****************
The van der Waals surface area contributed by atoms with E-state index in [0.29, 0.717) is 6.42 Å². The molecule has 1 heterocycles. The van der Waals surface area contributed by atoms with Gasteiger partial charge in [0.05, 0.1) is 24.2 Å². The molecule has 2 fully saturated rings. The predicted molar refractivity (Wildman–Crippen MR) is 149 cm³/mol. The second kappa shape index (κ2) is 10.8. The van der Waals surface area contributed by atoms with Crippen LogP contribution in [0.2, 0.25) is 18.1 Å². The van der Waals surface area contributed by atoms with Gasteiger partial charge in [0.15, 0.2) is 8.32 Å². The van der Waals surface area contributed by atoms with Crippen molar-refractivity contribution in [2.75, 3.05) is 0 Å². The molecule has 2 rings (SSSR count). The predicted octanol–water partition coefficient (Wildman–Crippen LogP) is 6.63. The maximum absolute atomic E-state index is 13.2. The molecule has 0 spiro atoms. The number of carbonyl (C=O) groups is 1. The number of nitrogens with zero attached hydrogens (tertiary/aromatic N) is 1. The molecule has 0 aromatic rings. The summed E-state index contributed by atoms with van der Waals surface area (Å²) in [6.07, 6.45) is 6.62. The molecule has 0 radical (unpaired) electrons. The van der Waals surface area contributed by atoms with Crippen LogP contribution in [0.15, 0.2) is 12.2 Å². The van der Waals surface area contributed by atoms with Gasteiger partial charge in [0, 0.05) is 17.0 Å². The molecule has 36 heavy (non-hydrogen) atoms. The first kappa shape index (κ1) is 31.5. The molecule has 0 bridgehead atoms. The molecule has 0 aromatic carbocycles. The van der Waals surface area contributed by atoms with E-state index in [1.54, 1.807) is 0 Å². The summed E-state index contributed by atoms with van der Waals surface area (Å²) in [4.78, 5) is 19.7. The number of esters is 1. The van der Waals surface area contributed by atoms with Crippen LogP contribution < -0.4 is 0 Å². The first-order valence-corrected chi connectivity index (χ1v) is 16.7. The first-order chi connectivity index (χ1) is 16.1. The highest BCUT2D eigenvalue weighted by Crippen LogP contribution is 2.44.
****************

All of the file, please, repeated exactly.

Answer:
The van der Waals surface area contributed by atoms with E-state index in [0.29, 0.717) is 6.42 Å². The molecule has 1 heterocycles. The van der Waals surface area contributed by atoms with Gasteiger partial charge in [0.05, 0.1) is 24.2 Å². The molecule has 2 fully saturated rings. The predicted molar refractivity (Wildman–Crippen MR) is 149 cm³/mol. The second kappa shape index (κ2) is 10.8. The van der Waals surface area contributed by atoms with Crippen LogP contribution in [0.2, 0.25) is 18.1 Å². The van der Waals surface area contributed by atoms with Gasteiger partial charge in [0.15, 0.2) is 8.32 Å². The van der Waals surface area contributed by atoms with Crippen molar-refractivity contribution in [2.75, 3.05) is 0 Å². The molecule has 2 rings (SSSR count). The predicted octanol–water partition coefficient (Wildman–Crippen LogP) is 6.63. The maximum absolute atomic E-state index is 13.2. The molecule has 0 spiro atoms. The number of carbonyl (C=O) groups is 1. The number of nitrogens with zero attached hydrogens (tertiary/aromatic N) is 1. The molecule has 0 aromatic rings. The summed E-state index contributed by atoms with van der Waals surface area (Å²) in [6.07, 6.45) is 6.62. The molecule has 0 radical (unpaired) electrons. The van der Waals surface area contributed by atoms with Crippen LogP contribution in [0.15, 0.2) is 12.2 Å². The van der Waals surface area contributed by atoms with Gasteiger partial charge in [0, 0.05) is 17.0 Å². The molecule has 36 heavy (non-hydrogen) atoms. The first kappa shape index (κ1) is 31.5. The molecule has 0 bridgehead atoms. The molecule has 0 aromatic carbocycles. The van der Waals surface area contributed by atoms with E-state index in [1.54, 1.807) is 0 Å². The summed E-state index contributed by atoms with van der Waals surface area (Å²) in [4.78, 5) is 19.7. The number of esters is 1. The van der Waals surface area contributed by atoms with Crippen LogP contribution < -0.4 is 0 Å². The first-order valence-corrected chi connectivity index (χ1v) is 16.7. The first-order chi connectivity index (χ1) is 16.1. The highest BCUT2D eigenvalue weighted by Crippen LogP contribution is 2.44.